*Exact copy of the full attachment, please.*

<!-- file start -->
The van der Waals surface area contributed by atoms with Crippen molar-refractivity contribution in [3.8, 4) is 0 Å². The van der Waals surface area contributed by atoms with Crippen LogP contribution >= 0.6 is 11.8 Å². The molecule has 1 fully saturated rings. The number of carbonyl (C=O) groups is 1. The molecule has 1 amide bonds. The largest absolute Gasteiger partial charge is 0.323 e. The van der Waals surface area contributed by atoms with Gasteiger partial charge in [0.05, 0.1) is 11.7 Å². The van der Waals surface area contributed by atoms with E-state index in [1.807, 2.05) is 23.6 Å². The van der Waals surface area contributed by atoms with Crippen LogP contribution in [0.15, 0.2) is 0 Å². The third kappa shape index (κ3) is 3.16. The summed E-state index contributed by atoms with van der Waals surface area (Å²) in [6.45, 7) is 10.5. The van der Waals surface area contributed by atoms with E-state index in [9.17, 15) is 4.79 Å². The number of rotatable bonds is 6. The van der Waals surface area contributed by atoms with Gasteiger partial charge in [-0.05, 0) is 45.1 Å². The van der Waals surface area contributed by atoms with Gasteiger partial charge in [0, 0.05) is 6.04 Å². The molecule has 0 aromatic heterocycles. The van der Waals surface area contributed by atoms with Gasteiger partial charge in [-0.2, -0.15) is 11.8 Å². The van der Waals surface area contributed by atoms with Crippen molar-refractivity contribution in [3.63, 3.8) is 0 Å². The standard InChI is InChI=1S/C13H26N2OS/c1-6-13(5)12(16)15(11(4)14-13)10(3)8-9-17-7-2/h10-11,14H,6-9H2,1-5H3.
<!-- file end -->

The van der Waals surface area contributed by atoms with Crippen molar-refractivity contribution in [3.8, 4) is 0 Å². The van der Waals surface area contributed by atoms with Crippen LogP contribution >= 0.6 is 11.8 Å². The molecule has 1 fully saturated rings. The number of carbonyl (C=O) groups is 1. The molecule has 1 amide bonds. The largest absolute Gasteiger partial charge is 0.323 e. The van der Waals surface area contributed by atoms with Gasteiger partial charge in [0.05, 0.1) is 11.7 Å². The van der Waals surface area contributed by atoms with E-state index in [1.807, 2.05) is 23.6 Å². The van der Waals surface area contributed by atoms with Crippen LogP contribution in [0.15, 0.2) is 0 Å². The third kappa shape index (κ3) is 3.16. The summed E-state index contributed by atoms with van der Waals surface area (Å²) in [6.45, 7) is 10.5. The van der Waals surface area contributed by atoms with E-state index in [9.17, 15) is 4.79 Å². The number of rotatable bonds is 6. The van der Waals surface area contributed by atoms with Gasteiger partial charge in [-0.05, 0) is 45.1 Å². The van der Waals surface area contributed by atoms with Gasteiger partial charge in [0, 0.05) is 6.04 Å². The molecule has 0 aromatic heterocycles. The van der Waals surface area contributed by atoms with Gasteiger partial charge in [-0.2, -0.15) is 11.8 Å². The van der Waals surface area contributed by atoms with Crippen molar-refractivity contribution in [3.63, 3.8) is 0 Å². The standard InChI is InChI=1S/C13H26N2OS/c1-6-13(5)12(16)15(11(4)14-13)10(3)8-9-17-7-2/h10-11,14H,6-9H2,1-5H3.